HPV hijacking of the epidermal growth factor receptor via its oncogenic ion channel, the E5 viroporin: a new mechanism of virus-driven pathogenesis

Lead Research Organisation: University of Leeds
Department Name: Inst of Molecular & Cellular Biology

Abstract

Infection with human papillomavirus (HPV) is associated with a number of diseases including genital warts, cervical cancer in women and oral cancers in both sexes. Estimates predict that the cost associated with treating HPV infections and disease is $8 billion in the USA alone. Whilst vaccines are available that can prevent HPV infection, these do not work in those already infected with the virus and they are not routinely available in the developing world, where the largest disease burden exists. Urgent need exists to identify drugs capable of treating those already infected with the virus. Towards this a better understanding of how HPV re-wires an infected cell to cause disease is required. We have focused on a less well understood protein coded by the virus and shown it plays a critical role during infection. We now want to take our research further to understand how this protein interacts with components of the infected cell, and how changes brought about by the protein might lead to cancer development. For these studies we will use a model system allowing us to investigate HPV infection in cells. Our work should give us a clear picture of how this virus coded protein works and open up the possibility of developing drugs that prevent its action.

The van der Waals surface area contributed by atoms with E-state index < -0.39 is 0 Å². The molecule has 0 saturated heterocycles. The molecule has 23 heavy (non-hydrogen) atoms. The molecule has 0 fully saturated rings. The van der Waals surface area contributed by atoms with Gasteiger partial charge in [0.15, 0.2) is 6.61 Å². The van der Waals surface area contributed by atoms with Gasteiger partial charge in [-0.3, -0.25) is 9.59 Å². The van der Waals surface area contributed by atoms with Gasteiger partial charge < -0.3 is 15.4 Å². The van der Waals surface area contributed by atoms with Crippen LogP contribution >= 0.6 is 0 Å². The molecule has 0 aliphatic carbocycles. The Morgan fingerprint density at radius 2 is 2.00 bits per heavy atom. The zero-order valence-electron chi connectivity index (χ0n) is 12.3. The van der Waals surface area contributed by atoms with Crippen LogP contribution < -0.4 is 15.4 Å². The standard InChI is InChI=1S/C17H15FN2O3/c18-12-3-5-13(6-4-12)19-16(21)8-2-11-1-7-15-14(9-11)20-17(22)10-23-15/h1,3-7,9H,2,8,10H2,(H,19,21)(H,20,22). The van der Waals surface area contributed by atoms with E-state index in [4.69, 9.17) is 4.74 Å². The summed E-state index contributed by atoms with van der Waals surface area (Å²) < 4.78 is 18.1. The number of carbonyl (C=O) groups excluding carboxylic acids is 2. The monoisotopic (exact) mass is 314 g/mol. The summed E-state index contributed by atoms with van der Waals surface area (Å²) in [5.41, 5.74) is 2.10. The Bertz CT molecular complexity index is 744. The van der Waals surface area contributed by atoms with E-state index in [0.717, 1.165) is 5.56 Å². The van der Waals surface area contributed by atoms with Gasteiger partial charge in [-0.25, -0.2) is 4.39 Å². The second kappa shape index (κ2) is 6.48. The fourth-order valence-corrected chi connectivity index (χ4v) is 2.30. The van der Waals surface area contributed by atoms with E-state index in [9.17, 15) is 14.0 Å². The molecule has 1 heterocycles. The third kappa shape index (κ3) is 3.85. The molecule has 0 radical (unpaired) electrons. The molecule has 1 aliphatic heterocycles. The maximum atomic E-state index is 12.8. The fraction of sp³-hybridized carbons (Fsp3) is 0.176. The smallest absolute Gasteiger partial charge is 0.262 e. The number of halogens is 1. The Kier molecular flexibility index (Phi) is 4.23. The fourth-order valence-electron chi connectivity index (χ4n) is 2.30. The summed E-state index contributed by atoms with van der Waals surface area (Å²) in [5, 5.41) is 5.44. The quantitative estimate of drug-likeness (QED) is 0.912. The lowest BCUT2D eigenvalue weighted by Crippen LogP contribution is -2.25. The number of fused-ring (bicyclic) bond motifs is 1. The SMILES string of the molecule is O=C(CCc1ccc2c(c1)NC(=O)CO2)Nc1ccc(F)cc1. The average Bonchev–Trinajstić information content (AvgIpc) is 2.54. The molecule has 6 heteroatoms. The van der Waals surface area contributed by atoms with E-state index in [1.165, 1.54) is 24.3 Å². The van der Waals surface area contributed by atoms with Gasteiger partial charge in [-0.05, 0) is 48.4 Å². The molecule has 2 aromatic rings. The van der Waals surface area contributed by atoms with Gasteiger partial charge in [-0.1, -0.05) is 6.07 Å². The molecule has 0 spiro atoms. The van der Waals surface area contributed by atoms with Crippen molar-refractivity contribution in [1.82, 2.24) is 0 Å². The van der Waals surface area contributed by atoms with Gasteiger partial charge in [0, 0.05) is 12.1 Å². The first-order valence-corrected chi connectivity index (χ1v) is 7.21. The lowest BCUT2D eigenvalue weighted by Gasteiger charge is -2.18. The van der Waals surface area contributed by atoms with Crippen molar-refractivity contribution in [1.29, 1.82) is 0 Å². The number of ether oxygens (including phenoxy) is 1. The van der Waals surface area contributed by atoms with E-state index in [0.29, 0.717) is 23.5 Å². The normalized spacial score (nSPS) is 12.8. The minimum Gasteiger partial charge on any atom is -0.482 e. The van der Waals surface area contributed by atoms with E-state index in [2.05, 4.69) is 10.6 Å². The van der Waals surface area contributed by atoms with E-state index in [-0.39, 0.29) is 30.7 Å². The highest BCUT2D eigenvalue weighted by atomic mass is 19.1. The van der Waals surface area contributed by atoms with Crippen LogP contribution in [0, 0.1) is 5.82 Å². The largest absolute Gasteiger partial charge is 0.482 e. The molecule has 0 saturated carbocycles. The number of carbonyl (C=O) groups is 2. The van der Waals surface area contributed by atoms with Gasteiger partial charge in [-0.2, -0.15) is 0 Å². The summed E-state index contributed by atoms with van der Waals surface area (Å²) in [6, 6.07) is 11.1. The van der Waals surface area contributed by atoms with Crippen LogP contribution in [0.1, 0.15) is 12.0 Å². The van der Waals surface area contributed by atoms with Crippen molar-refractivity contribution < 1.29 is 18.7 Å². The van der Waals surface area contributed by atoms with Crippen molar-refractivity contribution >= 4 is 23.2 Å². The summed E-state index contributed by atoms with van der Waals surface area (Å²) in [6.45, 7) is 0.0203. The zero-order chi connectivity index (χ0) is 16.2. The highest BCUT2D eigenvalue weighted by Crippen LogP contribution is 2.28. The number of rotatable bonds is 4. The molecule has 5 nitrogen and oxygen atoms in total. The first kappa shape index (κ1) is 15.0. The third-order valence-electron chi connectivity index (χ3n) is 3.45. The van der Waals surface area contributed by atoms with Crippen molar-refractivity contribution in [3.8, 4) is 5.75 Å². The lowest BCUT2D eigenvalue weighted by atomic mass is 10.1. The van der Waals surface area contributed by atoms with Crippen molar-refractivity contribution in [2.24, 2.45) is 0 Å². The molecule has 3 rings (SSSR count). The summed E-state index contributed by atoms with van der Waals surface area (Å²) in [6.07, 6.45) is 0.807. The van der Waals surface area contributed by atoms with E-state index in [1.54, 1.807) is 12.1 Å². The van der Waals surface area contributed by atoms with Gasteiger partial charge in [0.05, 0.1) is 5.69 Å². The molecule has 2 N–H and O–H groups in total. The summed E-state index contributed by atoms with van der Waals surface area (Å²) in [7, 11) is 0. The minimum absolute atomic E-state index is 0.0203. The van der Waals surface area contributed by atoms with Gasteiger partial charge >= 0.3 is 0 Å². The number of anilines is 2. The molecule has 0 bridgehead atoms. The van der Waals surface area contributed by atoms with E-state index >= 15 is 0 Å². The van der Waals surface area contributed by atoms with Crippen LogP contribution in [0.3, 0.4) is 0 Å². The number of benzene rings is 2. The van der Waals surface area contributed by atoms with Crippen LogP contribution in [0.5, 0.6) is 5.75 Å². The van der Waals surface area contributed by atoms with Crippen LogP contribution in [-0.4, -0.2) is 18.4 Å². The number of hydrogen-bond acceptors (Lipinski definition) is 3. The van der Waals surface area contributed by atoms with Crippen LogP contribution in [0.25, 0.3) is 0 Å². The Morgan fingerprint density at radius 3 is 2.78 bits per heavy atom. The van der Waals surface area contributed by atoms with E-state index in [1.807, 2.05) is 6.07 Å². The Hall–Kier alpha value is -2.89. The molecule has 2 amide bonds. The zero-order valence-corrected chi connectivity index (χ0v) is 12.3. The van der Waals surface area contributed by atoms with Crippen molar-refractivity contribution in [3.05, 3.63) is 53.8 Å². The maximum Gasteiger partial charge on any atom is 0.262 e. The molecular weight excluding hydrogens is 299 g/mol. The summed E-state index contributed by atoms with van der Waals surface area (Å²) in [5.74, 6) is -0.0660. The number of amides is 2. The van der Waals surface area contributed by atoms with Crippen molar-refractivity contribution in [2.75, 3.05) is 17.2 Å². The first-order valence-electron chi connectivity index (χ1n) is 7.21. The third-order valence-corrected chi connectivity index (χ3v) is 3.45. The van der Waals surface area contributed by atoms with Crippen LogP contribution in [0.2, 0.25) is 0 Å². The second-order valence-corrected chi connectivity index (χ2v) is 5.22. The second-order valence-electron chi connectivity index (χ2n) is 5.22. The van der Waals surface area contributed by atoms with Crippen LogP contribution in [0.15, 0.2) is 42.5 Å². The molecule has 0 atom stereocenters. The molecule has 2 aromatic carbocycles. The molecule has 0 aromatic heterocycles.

Technical Summary

HPV infection causes ~6% of all human cancers. These include cervical cancer in women, which results in an estimated 266,000 deaths annually. Moreover, the past decade has witnessed a new epidemic of HPV-associated head and neck squamous cell carcinomas (HNSCC), primarily in white, middle-aged men. The majority of HPV cancer patients (~85%) reside in low-income countries, with limited health infrastructure and finance. HPV-related health care costs are extreme and are estimated to cost $8 billion per annum in the USA alone. Despite FDA-approved prophylactic vaccines, the burden of HPV disease will remain high for decades due to limited access to vaccines in low-income countries, and also poor coverage in those countries which have access to the vaccines, and the long latency period separating infection from carcinogenesis. Development of HPV-specific therapies to complement the vaccine strategy is clearly warranted.